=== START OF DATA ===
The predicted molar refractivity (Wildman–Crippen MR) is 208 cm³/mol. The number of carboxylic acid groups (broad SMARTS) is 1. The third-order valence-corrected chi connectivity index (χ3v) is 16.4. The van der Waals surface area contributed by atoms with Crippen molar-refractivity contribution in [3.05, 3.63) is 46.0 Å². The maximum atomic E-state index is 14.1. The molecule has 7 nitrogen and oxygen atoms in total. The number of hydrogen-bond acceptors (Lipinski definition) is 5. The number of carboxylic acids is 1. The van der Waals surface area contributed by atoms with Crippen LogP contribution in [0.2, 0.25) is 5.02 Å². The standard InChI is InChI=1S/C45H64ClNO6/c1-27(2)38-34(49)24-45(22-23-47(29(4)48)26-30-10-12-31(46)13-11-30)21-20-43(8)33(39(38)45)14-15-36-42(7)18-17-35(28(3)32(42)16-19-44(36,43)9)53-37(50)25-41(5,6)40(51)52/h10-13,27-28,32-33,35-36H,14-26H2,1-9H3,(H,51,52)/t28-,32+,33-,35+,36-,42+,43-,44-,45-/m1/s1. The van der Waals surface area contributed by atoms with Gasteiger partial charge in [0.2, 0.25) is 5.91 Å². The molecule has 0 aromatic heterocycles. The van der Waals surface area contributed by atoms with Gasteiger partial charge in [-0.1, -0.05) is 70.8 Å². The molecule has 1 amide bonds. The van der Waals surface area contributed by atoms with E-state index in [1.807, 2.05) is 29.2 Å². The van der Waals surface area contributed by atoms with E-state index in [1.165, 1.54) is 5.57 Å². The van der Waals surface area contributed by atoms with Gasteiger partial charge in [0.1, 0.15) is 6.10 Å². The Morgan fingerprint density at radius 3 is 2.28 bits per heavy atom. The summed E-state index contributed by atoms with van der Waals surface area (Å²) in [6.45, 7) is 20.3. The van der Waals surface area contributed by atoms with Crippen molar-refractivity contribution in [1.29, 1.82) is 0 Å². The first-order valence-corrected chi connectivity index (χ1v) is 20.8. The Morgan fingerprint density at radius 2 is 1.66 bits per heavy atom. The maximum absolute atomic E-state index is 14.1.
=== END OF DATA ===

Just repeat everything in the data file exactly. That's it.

The predicted molar refractivity (Wildman–Crippen MR) is 208 cm³/mol. The number of carboxylic acid groups (broad SMARTS) is 1. The third-order valence-corrected chi connectivity index (χ3v) is 16.4. The van der Waals surface area contributed by atoms with Crippen molar-refractivity contribution in [3.05, 3.63) is 46.0 Å². The maximum atomic E-state index is 14.1. The molecule has 7 nitrogen and oxygen atoms in total. The number of hydrogen-bond acceptors (Lipinski definition) is 5. The number of carboxylic acids is 1. The van der Waals surface area contributed by atoms with Crippen LogP contribution in [0.2, 0.25) is 5.02 Å². The standard InChI is InChI=1S/C45H64ClNO6/c1-27(2)38-34(49)24-45(22-23-47(29(4)48)26-30-10-12-31(46)13-11-30)21-20-43(8)33(39(38)45)14-15-36-42(7)18-17-35(28(3)32(42)16-19-44(36,43)9)53-37(50)25-41(5,6)40(51)52/h10-13,27-28,32-33,35-36H,14-26H2,1-9H3,(H,51,52)/t28-,32+,33-,35+,36-,42+,43-,44-,45-/m1/s1. The van der Waals surface area contributed by atoms with Gasteiger partial charge in [0.2, 0.25) is 5.91 Å². The molecule has 0 aromatic heterocycles. The van der Waals surface area contributed by atoms with Gasteiger partial charge in [-0.1, -0.05) is 70.8 Å². The molecule has 1 amide bonds. The van der Waals surface area contributed by atoms with E-state index in [1.807, 2.05) is 29.2 Å². The van der Waals surface area contributed by atoms with E-state index in [1.165, 1.54) is 5.57 Å². The van der Waals surface area contributed by atoms with Gasteiger partial charge in [0.1, 0.15) is 6.10 Å². The Morgan fingerprint density at radius 3 is 2.28 bits per heavy atom. The summed E-state index contributed by atoms with van der Waals surface area (Å²) in [6.45, 7) is 20.3. The van der Waals surface area contributed by atoms with Crippen molar-refractivity contribution in [1.29, 1.82) is 0 Å². The first-order valence-corrected chi connectivity index (χ1v) is 20.8. The Morgan fingerprint density at radius 2 is 1.66 bits per heavy atom. The maximum absolute atomic E-state index is 14.1.